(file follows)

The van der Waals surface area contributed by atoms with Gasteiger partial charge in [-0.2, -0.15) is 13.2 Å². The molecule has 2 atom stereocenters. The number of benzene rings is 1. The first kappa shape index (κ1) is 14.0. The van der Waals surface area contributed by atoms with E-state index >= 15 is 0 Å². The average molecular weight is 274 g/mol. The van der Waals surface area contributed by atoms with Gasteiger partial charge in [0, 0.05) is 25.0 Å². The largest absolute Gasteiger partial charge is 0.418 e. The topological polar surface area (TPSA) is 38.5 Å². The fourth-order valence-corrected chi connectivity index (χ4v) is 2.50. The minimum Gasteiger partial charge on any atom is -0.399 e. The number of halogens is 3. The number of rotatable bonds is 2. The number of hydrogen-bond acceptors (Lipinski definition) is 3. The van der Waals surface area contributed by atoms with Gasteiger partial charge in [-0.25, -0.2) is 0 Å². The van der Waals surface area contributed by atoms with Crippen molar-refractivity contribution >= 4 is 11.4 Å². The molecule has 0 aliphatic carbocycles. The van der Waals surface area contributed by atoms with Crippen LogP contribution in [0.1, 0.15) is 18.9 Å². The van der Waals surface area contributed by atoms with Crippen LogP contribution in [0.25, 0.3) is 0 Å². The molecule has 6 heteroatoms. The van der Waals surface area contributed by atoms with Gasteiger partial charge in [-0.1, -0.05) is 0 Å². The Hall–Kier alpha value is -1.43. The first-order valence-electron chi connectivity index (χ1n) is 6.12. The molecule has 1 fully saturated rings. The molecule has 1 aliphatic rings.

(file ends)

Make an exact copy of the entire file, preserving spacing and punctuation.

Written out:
The van der Waals surface area contributed by atoms with Gasteiger partial charge in [-0.2, -0.15) is 13.2 Å². The molecule has 2 atom stereocenters. The number of benzene rings is 1. The first kappa shape index (κ1) is 14.0. The van der Waals surface area contributed by atoms with E-state index >= 15 is 0 Å². The average molecular weight is 274 g/mol. The van der Waals surface area contributed by atoms with Gasteiger partial charge in [0, 0.05) is 25.0 Å². The largest absolute Gasteiger partial charge is 0.418 e. The topological polar surface area (TPSA) is 38.5 Å². The fourth-order valence-corrected chi connectivity index (χ4v) is 2.50. The minimum Gasteiger partial charge on any atom is -0.399 e. The number of halogens is 3. The number of rotatable bonds is 2. The number of hydrogen-bond acceptors (Lipinski definition) is 3. The van der Waals surface area contributed by atoms with Gasteiger partial charge in [-0.25, -0.2) is 0 Å². The van der Waals surface area contributed by atoms with Crippen molar-refractivity contribution >= 4 is 11.4 Å². The molecule has 0 aliphatic carbocycles. The van der Waals surface area contributed by atoms with Crippen LogP contribution in [0.1, 0.15) is 18.9 Å². The van der Waals surface area contributed by atoms with Crippen LogP contribution in [0.25, 0.3) is 0 Å². The molecule has 6 heteroatoms. The van der Waals surface area contributed by atoms with Gasteiger partial charge in [-0.1, -0.05) is 0 Å². The Hall–Kier alpha value is -1.43. The first-order valence-electron chi connectivity index (χ1n) is 6.12. The molecule has 1 fully saturated rings. The molecule has 1 aliphatic rings.